Budget practices at the Locust Business District did not comply with Missouri law, board members failed to disclose conflicts of interest and the district made unlawful donations of tax money, a St. Louis judge ruled Tuesday.

The ruling by St. Louis Circuit Court Judge Joan Moriarty caps over a year of litigation against the special taxing district, which uses property taxes to pay for security, marketing and events in an area stretching from Downtown West to midtown. (Post-Dispatch)

Judge Moriarity’s 16-page ruling doesn’t mince words, for example:

The District routinely spends money without Board approval. Its Rules, Policies and Procedures explicitly authorize expenditures by the Chairman of the Board of up tp $2,500 without board approval.

The Board frequently considers matters presented to it by Commissions who have personal, financial interests in those matters. Such matters present conflicts of interest. Commissioners who are so conflicted do not make written disclosures of the nature of those conflicts, nor do they always refrain from participating in Board discussions of, and votes on, such matters. (See ruling

By some estimates there are at least 100 such districts in the greater St. Louis region, there are probably at least a few more like this. Don’t expect your elected official to make sure this doesn’t happen — it can benefit them greatly.

— Steve Patterson

 

Readers: Remove Payroll Tax Exemption From Not-For-Profit Employers With More Than 20 Employees

June 14, 2017 Featured, Taxes Comments Off on Readers: Remove Payroll Tax Exemption From Not-For-Profit Employers With More Than 20 Employees
Saint Louis University is among those currently excerpt

Employers in the city pay a one-half of one percent payroll tax, but many have been exempted from this requirement. Ald Conway wants to end the exemptions for those with 21 or more employees:

BOARD BILL NO. 58 INTRODUCED BY ALDERMAN STEPHEN CONWAY An ordinance pertaining to the payroll expense tax, repealing, subject to voter approval, those exemptions from the tax in section nine of ordinance 60737 for religious and charitable organizations and institutions, not-for-profit civic, social, service or fraternal organizations, not-for-profit hospitals and not-for-profit educational institutions that employ more than twenty (20) employees; submitting to the qualified voters the question whether the exemptions to the payroll expense tax for religious and charitable organizations and institutions, not-for-profit civic, social, service or fraternal organizations, not-for-profit hospitals, and not-for profit educational institutions that employ more than twenty (20) employees shall be repealed and a payroll expense tax of one-half of one percent (0.5%) imposed; providing for the conducting of an election on such a question; providing, upon voters’ approval of such repeal of the exemptions, for the effective date for imposition of the payroll expense tax upon religious and charitable organizations and institutions, not-for-profit civic, social, service or fraternal organizations, not-for-profit hospitals, and not-for-profit educational institutions that employ more than twenty (20) employees; with an emergency clause.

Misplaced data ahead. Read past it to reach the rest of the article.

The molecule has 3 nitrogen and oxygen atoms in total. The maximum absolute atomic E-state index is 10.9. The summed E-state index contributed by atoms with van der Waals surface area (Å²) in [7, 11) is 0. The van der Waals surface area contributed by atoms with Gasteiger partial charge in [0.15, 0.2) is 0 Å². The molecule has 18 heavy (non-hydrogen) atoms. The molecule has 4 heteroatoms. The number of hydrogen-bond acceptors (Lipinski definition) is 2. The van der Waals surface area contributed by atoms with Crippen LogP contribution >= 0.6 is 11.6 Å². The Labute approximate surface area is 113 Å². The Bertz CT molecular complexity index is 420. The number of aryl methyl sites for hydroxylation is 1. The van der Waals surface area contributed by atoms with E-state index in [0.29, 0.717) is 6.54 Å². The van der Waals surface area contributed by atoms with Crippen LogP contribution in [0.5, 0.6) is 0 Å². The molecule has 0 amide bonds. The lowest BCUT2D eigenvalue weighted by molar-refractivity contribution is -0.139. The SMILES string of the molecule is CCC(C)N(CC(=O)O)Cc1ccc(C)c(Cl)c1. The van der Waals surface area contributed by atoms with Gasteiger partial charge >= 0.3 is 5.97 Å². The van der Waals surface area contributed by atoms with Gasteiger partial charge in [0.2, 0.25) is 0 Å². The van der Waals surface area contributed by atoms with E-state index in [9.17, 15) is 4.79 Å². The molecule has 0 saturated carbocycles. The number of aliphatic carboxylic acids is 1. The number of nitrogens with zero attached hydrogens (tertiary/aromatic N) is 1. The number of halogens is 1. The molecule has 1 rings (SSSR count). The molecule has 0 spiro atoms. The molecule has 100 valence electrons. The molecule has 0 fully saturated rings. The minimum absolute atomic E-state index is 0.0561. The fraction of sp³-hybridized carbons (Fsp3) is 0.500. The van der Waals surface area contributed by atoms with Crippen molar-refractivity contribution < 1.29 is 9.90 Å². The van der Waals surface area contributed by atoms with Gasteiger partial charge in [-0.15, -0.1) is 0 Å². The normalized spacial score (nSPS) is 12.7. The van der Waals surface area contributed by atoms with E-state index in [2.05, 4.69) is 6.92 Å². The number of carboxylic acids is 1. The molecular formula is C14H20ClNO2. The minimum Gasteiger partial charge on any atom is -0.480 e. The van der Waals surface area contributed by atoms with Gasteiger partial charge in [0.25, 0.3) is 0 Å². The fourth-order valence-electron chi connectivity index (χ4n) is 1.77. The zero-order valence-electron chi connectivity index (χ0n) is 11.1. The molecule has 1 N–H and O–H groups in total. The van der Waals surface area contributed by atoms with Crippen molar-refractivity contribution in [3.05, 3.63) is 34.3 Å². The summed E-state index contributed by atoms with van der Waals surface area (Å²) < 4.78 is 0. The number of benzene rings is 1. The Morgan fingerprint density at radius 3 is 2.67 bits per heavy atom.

If you look at the language in Board Bill 58 you’ll see it doesn’t mention any by name, just “religious and charitable organizations and institutions, not-for-profit civic, social, service or fraternal organizations, not-for-profit hospitals, and not-for profit educational institutions ” I’ve never been a fan of Ald Conway, but I agree with him on removing exemptions.

I’m not sure how 20 employees become his threshold. Why not 15 or 25? No threshold at all? Hopefully this will be discussed in the committee hearing on the bill. Ald Conway just happens to be Chair of the Ways & Means Committee. The committee meets at 9am this morning, but #58 isn’t listed on the event page.  Either it isn’t being considered or the website is out of space to list additional bills.

Committee members are:

  • Stephen Conway, Chair
  • Pam Boyd
  • John Collins-Muhammad
  • Marlene E Davis
  • Carol Howard
  • Samuel L Moore
  • Beth Murphy
  • Joseph Vaccaro

In the recent non-scientific Sunday Poll a majority of readers agreed these should no longer be exempt:

Q:  Agree or disagree: Large not-for-profit employers should remain exempt from a St. Louis payroll tax.

  • Strongly agree 5 [16.67%]
  • Agree 1 [3.33%]
  • Somewhat agree 4 [13.33%]
  • Neither agree or disagree 1 [3.33%]
  • Somewhat disagree 3 [10%]
  • Disagree 8 [26.67%]
  • Strongly disagree 8 [26.67%]
  • Unsure/No Answer 0 [0%]

If the Board of Aldermen approves this bill citizens would vote on removing the exemption. Just because a majority here favored removing the exemption doesn’t mean voters would do the same.

— Steve Patterson